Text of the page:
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Watch how Mad Max used center framing to keep the action scenes coherent

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Mad Max: Fury Road is an amazing film, and one of the best things about the editing is how easy it is to follow the action. All of those crazy visuals would be lost if the viewer can't follow the action but, unlike other recent action films, Mad Max is easy to watch. You can follow the action, and you always know what's going on.

"The most popular editing tendency for action scenes and films over the last 10 years has been the 'Chaos Cinema' approach," editor Vashi Nedomansky wrote in a blog post. "A barrage of non-congruent and seemingly random shots that overwhelm the viewer with a false sense of kinetic energy and power. It can be effective in smaller doses, but exhausting and confusing when absorbed for two hours. If the story is incomprehensible due to editing … you are doing it wrong. So how do you keep action scenes energetic and fresh without shaky cameras and hypersonic editing?"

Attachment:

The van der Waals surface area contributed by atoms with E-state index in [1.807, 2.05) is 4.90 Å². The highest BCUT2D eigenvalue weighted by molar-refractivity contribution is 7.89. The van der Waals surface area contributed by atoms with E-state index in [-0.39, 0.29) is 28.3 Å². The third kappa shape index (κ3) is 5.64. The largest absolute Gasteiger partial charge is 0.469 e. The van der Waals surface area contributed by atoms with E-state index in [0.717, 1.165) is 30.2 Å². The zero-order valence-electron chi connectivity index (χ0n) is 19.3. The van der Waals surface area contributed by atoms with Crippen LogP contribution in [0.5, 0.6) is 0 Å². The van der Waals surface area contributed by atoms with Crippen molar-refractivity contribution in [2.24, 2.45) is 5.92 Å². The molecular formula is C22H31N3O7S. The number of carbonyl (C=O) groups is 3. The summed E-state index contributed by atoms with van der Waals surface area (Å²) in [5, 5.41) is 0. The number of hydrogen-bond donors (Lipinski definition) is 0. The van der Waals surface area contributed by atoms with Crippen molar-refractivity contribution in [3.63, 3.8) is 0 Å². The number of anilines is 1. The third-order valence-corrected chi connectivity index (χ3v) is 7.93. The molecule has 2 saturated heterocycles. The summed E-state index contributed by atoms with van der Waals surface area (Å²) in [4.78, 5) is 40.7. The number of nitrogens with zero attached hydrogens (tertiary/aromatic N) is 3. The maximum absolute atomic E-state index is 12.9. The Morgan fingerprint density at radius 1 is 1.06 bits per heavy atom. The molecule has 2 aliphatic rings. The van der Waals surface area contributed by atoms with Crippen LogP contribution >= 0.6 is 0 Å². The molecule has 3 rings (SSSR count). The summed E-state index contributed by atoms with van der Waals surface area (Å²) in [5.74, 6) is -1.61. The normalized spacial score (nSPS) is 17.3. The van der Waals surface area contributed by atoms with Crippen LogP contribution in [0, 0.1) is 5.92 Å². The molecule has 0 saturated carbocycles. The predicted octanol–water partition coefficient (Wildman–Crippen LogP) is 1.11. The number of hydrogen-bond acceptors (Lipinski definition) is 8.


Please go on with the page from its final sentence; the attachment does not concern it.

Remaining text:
The answer is actually really simple: The thing you should be looking at was kept in the center of the frame. You don't have to look around to figure out what you should be able to look at; which makes it easy to follow the action, even during rapid cuts.

"Over the walkie talkies during every scene he could heard saying 'Put the cross hairs on her nose! Put the cross hairs on the gun!'" Nedomansky explained. "This was to protect the footage for editorial and to ensure that the entire high speed film would be easily digestible with both eyes and brain. Every new shot that slammed onto the screen must occupy the same space as the previous shot."

You can look at an example of a scene in the video above, and read more about these editing techniques in the blog post. Let's hope more action films strive for this level of clarity.

Verge Video: Breaking down the chaos of a Mad Max car chase

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